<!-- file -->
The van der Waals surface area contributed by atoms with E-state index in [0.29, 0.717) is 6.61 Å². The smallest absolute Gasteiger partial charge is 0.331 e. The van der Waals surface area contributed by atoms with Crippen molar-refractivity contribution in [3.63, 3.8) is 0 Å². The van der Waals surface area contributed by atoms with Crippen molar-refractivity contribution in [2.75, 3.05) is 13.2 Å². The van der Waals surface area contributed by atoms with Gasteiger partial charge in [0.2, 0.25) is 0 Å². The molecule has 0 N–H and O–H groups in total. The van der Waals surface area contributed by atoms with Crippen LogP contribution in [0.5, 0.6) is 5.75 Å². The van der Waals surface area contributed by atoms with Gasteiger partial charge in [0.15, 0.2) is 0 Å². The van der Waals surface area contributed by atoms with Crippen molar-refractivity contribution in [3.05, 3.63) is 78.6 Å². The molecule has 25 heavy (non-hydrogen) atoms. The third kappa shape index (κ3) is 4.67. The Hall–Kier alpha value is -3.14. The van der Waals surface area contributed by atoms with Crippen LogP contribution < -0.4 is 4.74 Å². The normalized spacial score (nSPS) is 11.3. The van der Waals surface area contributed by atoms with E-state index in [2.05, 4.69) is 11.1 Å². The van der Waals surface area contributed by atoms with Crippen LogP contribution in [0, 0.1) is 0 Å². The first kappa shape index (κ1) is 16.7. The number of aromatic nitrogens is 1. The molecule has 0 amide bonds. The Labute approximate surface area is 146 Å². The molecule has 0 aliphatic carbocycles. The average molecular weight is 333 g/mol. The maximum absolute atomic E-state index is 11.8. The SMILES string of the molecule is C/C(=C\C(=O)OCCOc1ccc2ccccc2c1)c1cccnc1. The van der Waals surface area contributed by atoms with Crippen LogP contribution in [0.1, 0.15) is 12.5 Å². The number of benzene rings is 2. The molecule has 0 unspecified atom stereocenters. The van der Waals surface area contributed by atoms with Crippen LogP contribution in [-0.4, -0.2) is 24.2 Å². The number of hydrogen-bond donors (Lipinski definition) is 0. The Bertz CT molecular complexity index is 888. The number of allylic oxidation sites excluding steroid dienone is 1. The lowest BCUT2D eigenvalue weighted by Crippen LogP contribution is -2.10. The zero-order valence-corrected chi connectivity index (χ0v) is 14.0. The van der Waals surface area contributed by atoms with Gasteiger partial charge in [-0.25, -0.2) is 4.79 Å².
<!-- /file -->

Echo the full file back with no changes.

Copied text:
The van der Waals surface area contributed by atoms with E-state index in [0.29, 0.717) is 6.61 Å². The smallest absolute Gasteiger partial charge is 0.331 e. The van der Waals surface area contributed by atoms with Crippen molar-refractivity contribution in [3.63, 3.8) is 0 Å². The van der Waals surface area contributed by atoms with Crippen molar-refractivity contribution in [2.75, 3.05) is 13.2 Å². The van der Waals surface area contributed by atoms with Gasteiger partial charge in [0.2, 0.25) is 0 Å². The molecule has 0 N–H and O–H groups in total. The van der Waals surface area contributed by atoms with Crippen LogP contribution in [0.5, 0.6) is 5.75 Å². The van der Waals surface area contributed by atoms with Gasteiger partial charge in [0.15, 0.2) is 0 Å². The van der Waals surface area contributed by atoms with Crippen molar-refractivity contribution in [3.05, 3.63) is 78.6 Å². The molecule has 25 heavy (non-hydrogen) atoms. The third kappa shape index (κ3) is 4.67. The Hall–Kier alpha value is -3.14. The van der Waals surface area contributed by atoms with Crippen LogP contribution < -0.4 is 4.74 Å². The normalized spacial score (nSPS) is 11.3. The van der Waals surface area contributed by atoms with E-state index in [2.05, 4.69) is 11.1 Å². The van der Waals surface area contributed by atoms with Crippen LogP contribution in [0, 0.1) is 0 Å². The first kappa shape index (κ1) is 16.7. The number of aromatic nitrogens is 1. The molecule has 0 amide bonds. The Labute approximate surface area is 146 Å². The molecule has 0 aliphatic carbocycles. The average molecular weight is 333 g/mol. The maximum absolute atomic E-state index is 11.8. The SMILES string of the molecule is C/C(=C\C(=O)OCCOc1ccc2ccccc2c1)c1cccnc1. The van der Waals surface area contributed by atoms with Crippen LogP contribution in [0.1, 0.15) is 12.5 Å². The number of benzene rings is 2. The molecule has 0 unspecified atom stereocenters. The van der Waals surface area contributed by atoms with Crippen LogP contribution in [-0.4, -0.2) is 24.2 Å². The number of hydrogen-bond donors (Lipinski definition) is 0. The Bertz CT molecular complexity index is 888. The number of allylic oxidation sites excluding steroid dienone is 1. The lowest BCUT2D eigenvalue weighted by Crippen LogP contribution is -2.10. The zero-order valence-corrected chi connectivity index (χ0v) is 14.0. The van der Waals surface area contributed by atoms with Gasteiger partial charge in [-0.25, -0.2) is 4.79 Å².